Why I'm not buying an Apple Silicon M1 Mac -- yet

Here's why I'm sticking with my Intel MacBook Pro, for now.
Written by Adrian Kingsley-Hughes, Senior Contributing Editor

Apple's official unveiling of three M1-powered Macs failed to convince me to part with my hard-earned cash in exchange for making the leap to Apple Silicon.

Yes, not even that clip of Apple's senior vice president of Software Engineering Craig Federighi gazing lovingly at his M1 Mac didn't work on me.

Here's why.

Must read: Apple Silicon M1 chip -- in pictures

No matter how fast Apple Silicon M1 is, and early benchmarks suggest that it is very fast, with single-core performance outpacing other Macs, and multi-core not far behind the leaders, it feels like early days.

M1 is clearly much more than I and many others in the tech industry had expected. Right out of the gate, Apple has launched processors that are going to leave Intel and AMD scrambling to beat, especially in terms of performance per watt.

And by the time the "big chip players" can match M1, Apple will have moved on.

This really is the beginning of something big, and something that will radically change the Mac -- and quite possibly Windows PC -- ecosystem dramatically.

So why do I not want in on the ground floor?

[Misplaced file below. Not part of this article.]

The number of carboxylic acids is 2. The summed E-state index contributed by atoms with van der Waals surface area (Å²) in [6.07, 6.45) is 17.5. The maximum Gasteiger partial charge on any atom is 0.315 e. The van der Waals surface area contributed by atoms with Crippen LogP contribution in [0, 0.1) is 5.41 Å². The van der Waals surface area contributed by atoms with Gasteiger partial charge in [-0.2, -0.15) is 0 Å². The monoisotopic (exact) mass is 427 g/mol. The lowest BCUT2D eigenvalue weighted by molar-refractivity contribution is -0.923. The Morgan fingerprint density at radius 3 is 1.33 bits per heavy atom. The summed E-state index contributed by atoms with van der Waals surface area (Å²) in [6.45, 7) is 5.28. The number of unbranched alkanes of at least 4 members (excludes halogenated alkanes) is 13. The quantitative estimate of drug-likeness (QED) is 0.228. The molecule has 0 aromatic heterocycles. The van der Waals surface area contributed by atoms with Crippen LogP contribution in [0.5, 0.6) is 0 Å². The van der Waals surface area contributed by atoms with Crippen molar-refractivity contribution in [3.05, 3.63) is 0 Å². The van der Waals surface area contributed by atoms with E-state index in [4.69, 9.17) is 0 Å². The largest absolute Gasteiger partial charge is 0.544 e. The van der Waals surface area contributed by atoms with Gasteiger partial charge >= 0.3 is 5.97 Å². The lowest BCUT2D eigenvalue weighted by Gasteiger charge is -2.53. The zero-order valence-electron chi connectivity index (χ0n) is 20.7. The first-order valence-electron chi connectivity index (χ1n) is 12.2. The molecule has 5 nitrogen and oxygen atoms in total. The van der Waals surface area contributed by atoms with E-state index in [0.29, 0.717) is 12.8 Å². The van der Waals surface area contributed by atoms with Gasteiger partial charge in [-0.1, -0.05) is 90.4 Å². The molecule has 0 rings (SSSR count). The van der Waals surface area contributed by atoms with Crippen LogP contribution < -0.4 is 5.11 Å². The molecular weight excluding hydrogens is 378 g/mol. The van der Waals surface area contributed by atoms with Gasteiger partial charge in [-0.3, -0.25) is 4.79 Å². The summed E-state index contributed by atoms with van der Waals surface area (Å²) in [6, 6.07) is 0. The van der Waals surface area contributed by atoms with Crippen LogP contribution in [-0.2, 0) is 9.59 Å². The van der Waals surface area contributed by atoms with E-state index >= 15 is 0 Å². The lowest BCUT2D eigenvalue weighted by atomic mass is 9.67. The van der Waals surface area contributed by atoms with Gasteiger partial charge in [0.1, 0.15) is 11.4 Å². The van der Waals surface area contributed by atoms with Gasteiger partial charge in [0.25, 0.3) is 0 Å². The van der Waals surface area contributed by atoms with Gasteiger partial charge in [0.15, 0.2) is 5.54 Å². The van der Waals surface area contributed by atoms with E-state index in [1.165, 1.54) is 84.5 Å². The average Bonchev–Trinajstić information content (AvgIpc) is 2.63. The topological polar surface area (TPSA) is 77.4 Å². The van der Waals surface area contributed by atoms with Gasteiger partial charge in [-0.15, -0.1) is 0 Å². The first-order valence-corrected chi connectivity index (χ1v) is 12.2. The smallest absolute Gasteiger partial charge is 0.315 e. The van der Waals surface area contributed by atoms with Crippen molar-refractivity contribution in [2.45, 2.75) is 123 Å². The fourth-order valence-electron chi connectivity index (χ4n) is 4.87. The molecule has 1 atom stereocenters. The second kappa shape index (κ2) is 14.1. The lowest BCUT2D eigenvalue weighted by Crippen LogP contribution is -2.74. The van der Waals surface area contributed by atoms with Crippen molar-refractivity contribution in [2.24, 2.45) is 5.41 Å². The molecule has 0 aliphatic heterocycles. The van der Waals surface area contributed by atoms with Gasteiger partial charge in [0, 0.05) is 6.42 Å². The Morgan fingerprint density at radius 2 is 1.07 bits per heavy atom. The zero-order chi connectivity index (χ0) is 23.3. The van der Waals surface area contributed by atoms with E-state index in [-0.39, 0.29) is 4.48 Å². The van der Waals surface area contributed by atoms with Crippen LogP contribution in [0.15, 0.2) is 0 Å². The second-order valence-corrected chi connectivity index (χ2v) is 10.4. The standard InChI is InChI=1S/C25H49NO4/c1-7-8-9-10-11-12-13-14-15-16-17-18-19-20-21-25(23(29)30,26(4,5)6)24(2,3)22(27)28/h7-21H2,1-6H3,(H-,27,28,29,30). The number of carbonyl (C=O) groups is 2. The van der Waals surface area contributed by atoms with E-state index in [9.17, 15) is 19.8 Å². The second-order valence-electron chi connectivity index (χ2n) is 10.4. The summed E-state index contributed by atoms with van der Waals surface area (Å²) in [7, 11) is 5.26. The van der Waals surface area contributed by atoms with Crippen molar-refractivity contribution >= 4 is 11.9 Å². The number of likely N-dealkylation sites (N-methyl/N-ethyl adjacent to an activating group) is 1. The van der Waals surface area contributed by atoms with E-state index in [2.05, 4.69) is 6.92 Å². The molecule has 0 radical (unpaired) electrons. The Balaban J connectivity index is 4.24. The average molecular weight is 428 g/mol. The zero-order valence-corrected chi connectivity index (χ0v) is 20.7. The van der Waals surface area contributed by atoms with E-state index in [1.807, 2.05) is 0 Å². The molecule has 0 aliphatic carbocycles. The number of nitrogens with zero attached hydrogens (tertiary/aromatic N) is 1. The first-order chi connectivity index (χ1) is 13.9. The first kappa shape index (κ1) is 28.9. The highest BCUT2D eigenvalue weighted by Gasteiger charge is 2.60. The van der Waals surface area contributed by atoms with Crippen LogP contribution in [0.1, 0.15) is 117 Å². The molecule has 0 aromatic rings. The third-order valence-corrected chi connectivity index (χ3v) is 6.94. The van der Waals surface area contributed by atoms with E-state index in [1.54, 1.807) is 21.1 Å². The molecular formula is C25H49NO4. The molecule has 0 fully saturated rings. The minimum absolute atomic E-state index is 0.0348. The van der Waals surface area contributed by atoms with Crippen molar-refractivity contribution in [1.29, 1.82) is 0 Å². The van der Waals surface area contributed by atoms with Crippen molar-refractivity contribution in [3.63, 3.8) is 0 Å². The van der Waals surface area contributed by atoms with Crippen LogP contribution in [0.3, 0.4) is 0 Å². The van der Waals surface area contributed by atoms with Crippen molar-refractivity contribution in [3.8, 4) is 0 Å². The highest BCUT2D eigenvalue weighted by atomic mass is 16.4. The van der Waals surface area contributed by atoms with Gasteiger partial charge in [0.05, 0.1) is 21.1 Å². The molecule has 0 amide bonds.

If I wasn't already sitting behind a high-spec MacBook Pro, of if I were an iOS developer, then I'd probably have pulled the trigger on one. But right now, I'm curious to see how three areas pan out over the coming couple of years.

Firstly, is this 16GB RAM ceiling going to go away soon? This is a limitation that I see high-end pros hitting up against hard, and it's something that's hard to work around. It's possible that M1 will change our expectation of how much RAM is needed, but as someone who uses applications that demand lots and lots of RAM, 16GB feels meager.

Next, there's the issue of discrete GPUs. Sure, the M1 seems to deliver a lot of power here, but it's another bottleneck, confounded by the fact that there's no option to add an external GPU to M1 systems.

Finally, there's the realization that today's M1 chips, no matter how good they are, will be tomorrow's base models, and will be massively outperformed by the next iteration, and that the kinks and bottlenecks that now exist over RAM and GPU may evaporate in that time.

Apple Silicon M1 chip -- in pictures

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